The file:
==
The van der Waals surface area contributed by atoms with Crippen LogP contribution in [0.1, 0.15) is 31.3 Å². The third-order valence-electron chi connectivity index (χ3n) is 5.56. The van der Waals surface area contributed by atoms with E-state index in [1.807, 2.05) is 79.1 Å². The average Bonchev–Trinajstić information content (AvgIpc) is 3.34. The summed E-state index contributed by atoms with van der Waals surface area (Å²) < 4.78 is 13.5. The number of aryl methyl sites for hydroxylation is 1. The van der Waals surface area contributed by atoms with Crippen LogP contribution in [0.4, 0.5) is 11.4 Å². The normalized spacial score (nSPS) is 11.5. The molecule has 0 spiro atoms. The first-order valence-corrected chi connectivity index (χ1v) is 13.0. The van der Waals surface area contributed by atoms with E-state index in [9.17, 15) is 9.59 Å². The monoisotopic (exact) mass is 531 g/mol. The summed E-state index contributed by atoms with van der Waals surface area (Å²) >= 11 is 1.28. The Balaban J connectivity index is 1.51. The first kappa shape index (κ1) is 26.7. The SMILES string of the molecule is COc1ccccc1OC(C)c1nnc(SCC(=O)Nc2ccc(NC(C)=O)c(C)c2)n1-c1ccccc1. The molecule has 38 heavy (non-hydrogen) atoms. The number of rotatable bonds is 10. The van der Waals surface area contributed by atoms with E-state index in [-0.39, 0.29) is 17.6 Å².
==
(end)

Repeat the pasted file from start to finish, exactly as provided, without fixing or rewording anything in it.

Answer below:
The van der Waals surface area contributed by atoms with Crippen LogP contribution in [0.1, 0.15) is 31.3 Å². The third-order valence-electron chi connectivity index (χ3n) is 5.56. The van der Waals surface area contributed by atoms with E-state index in [1.807, 2.05) is 79.1 Å². The average Bonchev–Trinajstić information content (AvgIpc) is 3.34. The summed E-state index contributed by atoms with van der Waals surface area (Å²) < 4.78 is 13.5. The number of aryl methyl sites for hydroxylation is 1. The van der Waals surface area contributed by atoms with Crippen LogP contribution in [0.4, 0.5) is 11.4 Å². The normalized spacial score (nSPS) is 11.5. The molecule has 0 spiro atoms. The first-order valence-corrected chi connectivity index (χ1v) is 13.0. The van der Waals surface area contributed by atoms with E-state index in [9.17, 15) is 9.59 Å². The monoisotopic (exact) mass is 531 g/mol. The summed E-state index contributed by atoms with van der Waals surface area (Å²) >= 11 is 1.28. The Balaban J connectivity index is 1.51. The first kappa shape index (κ1) is 26.7. The SMILES string of the molecule is COc1ccccc1OC(C)c1nnc(SCC(=O)Nc2ccc(NC(C)=O)c(C)c2)n1-c1ccccc1. The molecule has 38 heavy (non-hydrogen) atoms. The number of rotatable bonds is 10. The van der Waals surface area contributed by atoms with E-state index in [-0.39, 0.29) is 17.6 Å².